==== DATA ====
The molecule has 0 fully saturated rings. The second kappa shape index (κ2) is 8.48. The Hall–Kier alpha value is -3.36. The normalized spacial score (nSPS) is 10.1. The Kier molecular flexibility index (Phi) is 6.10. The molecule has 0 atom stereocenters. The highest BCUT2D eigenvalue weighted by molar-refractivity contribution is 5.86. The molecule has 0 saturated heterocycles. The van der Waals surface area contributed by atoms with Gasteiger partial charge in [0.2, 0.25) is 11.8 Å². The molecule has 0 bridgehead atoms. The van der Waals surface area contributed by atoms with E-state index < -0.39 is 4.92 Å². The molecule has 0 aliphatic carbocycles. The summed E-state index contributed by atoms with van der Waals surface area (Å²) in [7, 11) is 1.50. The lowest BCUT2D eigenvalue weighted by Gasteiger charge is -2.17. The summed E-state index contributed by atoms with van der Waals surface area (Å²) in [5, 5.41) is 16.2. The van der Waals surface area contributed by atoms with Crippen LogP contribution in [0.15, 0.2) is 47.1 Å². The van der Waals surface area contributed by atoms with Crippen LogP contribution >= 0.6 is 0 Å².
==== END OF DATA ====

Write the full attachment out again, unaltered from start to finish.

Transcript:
The molecule has 0 fully saturated rings. The second kappa shape index (κ2) is 8.48. The Hall–Kier alpha value is -3.36. The normalized spacial score (nSPS) is 10.1. The Kier molecular flexibility index (Phi) is 6.10. The molecule has 0 atom stereocenters. The highest BCUT2D eigenvalue weighted by molar-refractivity contribution is 5.86. The molecule has 0 saturated heterocycles. The van der Waals surface area contributed by atoms with Gasteiger partial charge in [0.2, 0.25) is 11.8 Å². The molecule has 0 bridgehead atoms. The van der Waals surface area contributed by atoms with E-state index < -0.39 is 4.92 Å². The molecule has 0 aliphatic carbocycles. The summed E-state index contributed by atoms with van der Waals surface area (Å²) in [7, 11) is 1.50. The lowest BCUT2D eigenvalue weighted by Gasteiger charge is -2.17. The summed E-state index contributed by atoms with van der Waals surface area (Å²) in [5, 5.41) is 16.2. The van der Waals surface area contributed by atoms with Crippen LogP contribution in [0.15, 0.2) is 47.1 Å². The van der Waals surface area contributed by atoms with Crippen LogP contribution >= 0.6 is 0 Å².